Kushti or Pehlwani is a form of wrestling from the Indian Subcontinent. It was developed during the Mughal Empire. The practitioners of this sport are referred to as a Pehlwans while the teachers are known as Ustads. Kushti is taught at a training ground known as an Akhara, which is usually made of mud, clay mixed with oil and ground turmeric. Water is added every few days to keep it at the right consistency; soft enough to avoid injury but hard enough so as not to impede the wrestlers' movements. During wrestling or practice sessions, every wrestler has to wear Langot, a type of an attire consisting of a loincloth or underwear which is usually worn by the Indian mud wrestler before entering the Akhara. Kushti isn't just a sport — it's an ancient subculture where wrestlers live and train together and follow strict rules on everything from what they can eat to what they can do in their spare time. The focus is on living a pure life, building strength and honing their wrestling skills.
Kushti: The Art of Indian Mud Wrestling
A typical day for the wrestlers starts as early as 6 am.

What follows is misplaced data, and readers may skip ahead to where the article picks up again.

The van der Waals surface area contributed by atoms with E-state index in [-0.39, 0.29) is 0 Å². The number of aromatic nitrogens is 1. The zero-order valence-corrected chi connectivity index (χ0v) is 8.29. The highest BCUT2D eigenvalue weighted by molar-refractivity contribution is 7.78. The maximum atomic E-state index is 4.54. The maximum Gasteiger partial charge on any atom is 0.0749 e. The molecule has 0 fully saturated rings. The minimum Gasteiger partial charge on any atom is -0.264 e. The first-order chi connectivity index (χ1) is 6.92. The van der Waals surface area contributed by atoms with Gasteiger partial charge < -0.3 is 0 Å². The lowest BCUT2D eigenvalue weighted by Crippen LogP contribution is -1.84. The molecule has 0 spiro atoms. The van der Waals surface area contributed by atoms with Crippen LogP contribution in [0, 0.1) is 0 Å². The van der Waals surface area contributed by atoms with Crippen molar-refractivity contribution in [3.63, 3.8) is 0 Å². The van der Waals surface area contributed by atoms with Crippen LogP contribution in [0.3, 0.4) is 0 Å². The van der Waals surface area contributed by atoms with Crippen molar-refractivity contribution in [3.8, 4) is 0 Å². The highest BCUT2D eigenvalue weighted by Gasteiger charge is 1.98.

The Pehlwans have their unique style of free hand exercise
In the wrestling arena nothing goes unused, even a couple of heavy bricks are employed for exercising.
The morning training regimen focuses on strength, weight and flexibility.
Two Pehlwans practice under the supervision of their seniors.
It is often said that all the modern day wrestling moves are present in Kushti.
The rules of Kushti do not permit strikes or kicks only locks and throws.
Every Akhara has a temple to the God Hanuman who represents strength and bravery.
The choke hold movement in Kushti is a favorite among many wrestlers.
In Kushti, age is just a number, will power is all that matters.
Pehlwans massage eachother’s backs after their wrestling bouts.
It is said that the clay has medicinal properties, which will heal the wounds of the Pehlwans who wrestle in the mud-pit. Here the wrestler applies it over his body and on his face.
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